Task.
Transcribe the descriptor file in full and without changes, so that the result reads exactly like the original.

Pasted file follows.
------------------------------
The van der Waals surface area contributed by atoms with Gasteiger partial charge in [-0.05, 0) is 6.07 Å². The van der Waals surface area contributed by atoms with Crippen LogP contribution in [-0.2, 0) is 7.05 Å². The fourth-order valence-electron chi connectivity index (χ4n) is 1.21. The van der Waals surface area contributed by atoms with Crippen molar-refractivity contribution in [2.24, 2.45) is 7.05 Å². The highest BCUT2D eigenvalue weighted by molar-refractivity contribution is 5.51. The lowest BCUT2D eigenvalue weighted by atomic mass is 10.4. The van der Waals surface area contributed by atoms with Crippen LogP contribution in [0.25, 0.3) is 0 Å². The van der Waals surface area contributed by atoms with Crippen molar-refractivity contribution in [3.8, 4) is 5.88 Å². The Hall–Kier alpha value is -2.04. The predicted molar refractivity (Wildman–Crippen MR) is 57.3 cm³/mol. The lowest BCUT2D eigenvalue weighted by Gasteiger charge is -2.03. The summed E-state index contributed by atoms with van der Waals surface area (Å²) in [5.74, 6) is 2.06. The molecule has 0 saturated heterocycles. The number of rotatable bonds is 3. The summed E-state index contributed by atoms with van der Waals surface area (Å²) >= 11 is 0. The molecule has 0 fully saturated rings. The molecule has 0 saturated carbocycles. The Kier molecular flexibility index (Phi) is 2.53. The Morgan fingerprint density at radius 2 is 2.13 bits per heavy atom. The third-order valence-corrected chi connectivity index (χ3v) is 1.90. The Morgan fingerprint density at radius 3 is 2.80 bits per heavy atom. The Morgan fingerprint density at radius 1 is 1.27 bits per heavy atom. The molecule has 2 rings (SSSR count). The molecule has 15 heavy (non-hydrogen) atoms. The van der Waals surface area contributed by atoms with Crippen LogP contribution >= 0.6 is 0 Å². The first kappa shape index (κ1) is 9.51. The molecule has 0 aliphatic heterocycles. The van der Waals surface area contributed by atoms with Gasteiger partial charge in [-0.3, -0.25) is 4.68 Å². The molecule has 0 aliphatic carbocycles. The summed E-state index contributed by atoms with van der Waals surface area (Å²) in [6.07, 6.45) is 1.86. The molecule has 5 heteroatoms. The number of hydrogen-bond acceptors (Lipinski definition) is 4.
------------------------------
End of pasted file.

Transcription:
The van der Waals surface area contributed by atoms with Gasteiger partial charge in [-0.05, 0) is 6.07 Å². The van der Waals surface area contributed by atoms with Crippen LogP contribution in [-0.2, 0) is 7.05 Å². The fourth-order valence-electron chi connectivity index (χ4n) is 1.21. The van der Waals surface area contributed by atoms with Crippen molar-refractivity contribution in [2.24, 2.45) is 7.05 Å². The highest BCUT2D eigenvalue weighted by molar-refractivity contribution is 5.51. The lowest BCUT2D eigenvalue weighted by atomic mass is 10.4. The van der Waals surface area contributed by atoms with Crippen LogP contribution in [0.25, 0.3) is 0 Å². The van der Waals surface area contributed by atoms with Crippen molar-refractivity contribution in [3.8, 4) is 5.88 Å². The Hall–Kier alpha value is -2.04. The predicted molar refractivity (Wildman–Crippen MR) is 57.3 cm³/mol. The lowest BCUT2D eigenvalue weighted by Gasteiger charge is -2.03. The summed E-state index contributed by atoms with van der Waals surface area (Å²) in [5.74, 6) is 2.06. The molecule has 0 saturated heterocycles. The number of rotatable bonds is 3. The summed E-state index contributed by atoms with van der Waals surface area (Å²) >= 11 is 0. The molecule has 0 fully saturated rings. The molecule has 0 saturated carbocycles. The Kier molecular flexibility index (Phi) is 2.53. The Morgan fingerprint density at radius 2 is 2.13 bits per heavy atom. The third-order valence-corrected chi connectivity index (χ3v) is 1.90. The Morgan fingerprint density at radius 3 is 2.80 bits per heavy atom. The Morgan fingerprint density at radius 1 is 1.27 bits per heavy atom. The molecule has 2 rings (SSSR count). The molecule has 15 heavy (non-hydrogen) atoms. The van der Waals surface area contributed by atoms with Crippen LogP contribution >= 0.6 is 0 Å². The first kappa shape index (κ1) is 9.51. The molecule has 0 aliphatic heterocycles. The van der Waals surface area contributed by atoms with Gasteiger partial charge in [-0.3, -0.25) is 4.68 Å². The molecule has 0 aliphatic carbocycles. The summed E-state index contributed by atoms with van der Waals surface area (Å²) in [6.07, 6.45) is 1.86. The molecule has 5 heteroatoms. The number of hydrogen-bond acceptors (Lipinski definition) is 4.